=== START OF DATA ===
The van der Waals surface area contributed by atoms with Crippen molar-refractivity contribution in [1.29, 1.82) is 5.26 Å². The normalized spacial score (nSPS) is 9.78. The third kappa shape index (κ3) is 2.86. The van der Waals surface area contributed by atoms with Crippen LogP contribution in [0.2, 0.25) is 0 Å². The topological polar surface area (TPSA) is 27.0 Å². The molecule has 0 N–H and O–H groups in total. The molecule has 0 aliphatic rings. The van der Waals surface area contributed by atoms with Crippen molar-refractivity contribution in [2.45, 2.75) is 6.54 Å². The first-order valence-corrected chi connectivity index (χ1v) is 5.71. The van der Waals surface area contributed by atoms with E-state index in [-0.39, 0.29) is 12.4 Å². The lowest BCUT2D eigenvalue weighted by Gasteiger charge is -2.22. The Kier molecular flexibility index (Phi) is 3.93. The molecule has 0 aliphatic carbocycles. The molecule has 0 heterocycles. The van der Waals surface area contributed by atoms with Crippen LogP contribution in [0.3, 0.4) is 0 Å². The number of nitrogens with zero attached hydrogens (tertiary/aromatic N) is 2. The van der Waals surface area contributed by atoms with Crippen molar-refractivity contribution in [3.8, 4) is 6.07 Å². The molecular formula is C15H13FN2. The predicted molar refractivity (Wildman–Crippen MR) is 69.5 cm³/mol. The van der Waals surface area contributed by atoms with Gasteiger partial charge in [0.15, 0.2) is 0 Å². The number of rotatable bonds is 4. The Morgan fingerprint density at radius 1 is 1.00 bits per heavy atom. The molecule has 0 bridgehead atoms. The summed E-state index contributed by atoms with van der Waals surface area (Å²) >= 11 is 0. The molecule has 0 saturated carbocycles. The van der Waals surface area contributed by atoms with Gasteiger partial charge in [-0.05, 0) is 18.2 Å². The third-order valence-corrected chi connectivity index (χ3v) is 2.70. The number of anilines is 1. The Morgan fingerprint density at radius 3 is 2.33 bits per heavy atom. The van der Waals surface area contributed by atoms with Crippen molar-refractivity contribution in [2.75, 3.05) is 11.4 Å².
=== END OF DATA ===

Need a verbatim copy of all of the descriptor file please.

The van der Waals surface area contributed by atoms with Crippen molar-refractivity contribution in [1.29, 1.82) is 5.26 Å². The normalized spacial score (nSPS) is 9.78. The third kappa shape index (κ3) is 2.86. The van der Waals surface area contributed by atoms with Crippen LogP contribution in [0.2, 0.25) is 0 Å². The topological polar surface area (TPSA) is 27.0 Å². The molecule has 0 N–H and O–H groups in total. The molecule has 0 aliphatic rings. The van der Waals surface area contributed by atoms with Crippen molar-refractivity contribution in [2.45, 2.75) is 6.54 Å². The first-order valence-corrected chi connectivity index (χ1v) is 5.71. The van der Waals surface area contributed by atoms with E-state index in [-0.39, 0.29) is 12.4 Å². The lowest BCUT2D eigenvalue weighted by Gasteiger charge is -2.22. The Kier molecular flexibility index (Phi) is 3.93. The molecule has 0 aliphatic carbocycles. The molecule has 0 heterocycles. The van der Waals surface area contributed by atoms with Crippen LogP contribution in [0.3, 0.4) is 0 Å². The number of nitrogens with zero attached hydrogens (tertiary/aromatic N) is 2. The van der Waals surface area contributed by atoms with Crippen molar-refractivity contribution in [3.8, 4) is 6.07 Å². The molecular formula is C15H13FN2. The predicted molar refractivity (Wildman–Crippen MR) is 69.5 cm³/mol. The van der Waals surface area contributed by atoms with Gasteiger partial charge in [0.15, 0.2) is 0 Å². The number of rotatable bonds is 4. The Morgan fingerprint density at radius 1 is 1.00 bits per heavy atom. The molecule has 0 bridgehead atoms. The summed E-state index contributed by atoms with van der Waals surface area (Å²) >= 11 is 0. The molecule has 0 saturated carbocycles. The van der Waals surface area contributed by atoms with Gasteiger partial charge in [-0.05, 0) is 18.2 Å². The third-order valence-corrected chi connectivity index (χ3v) is 2.70. The number of anilines is 1. The Morgan fingerprint density at radius 3 is 2.33 bits per heavy atom. The van der Waals surface area contributed by atoms with Crippen molar-refractivity contribution in [2.75, 3.05) is 11.4 Å².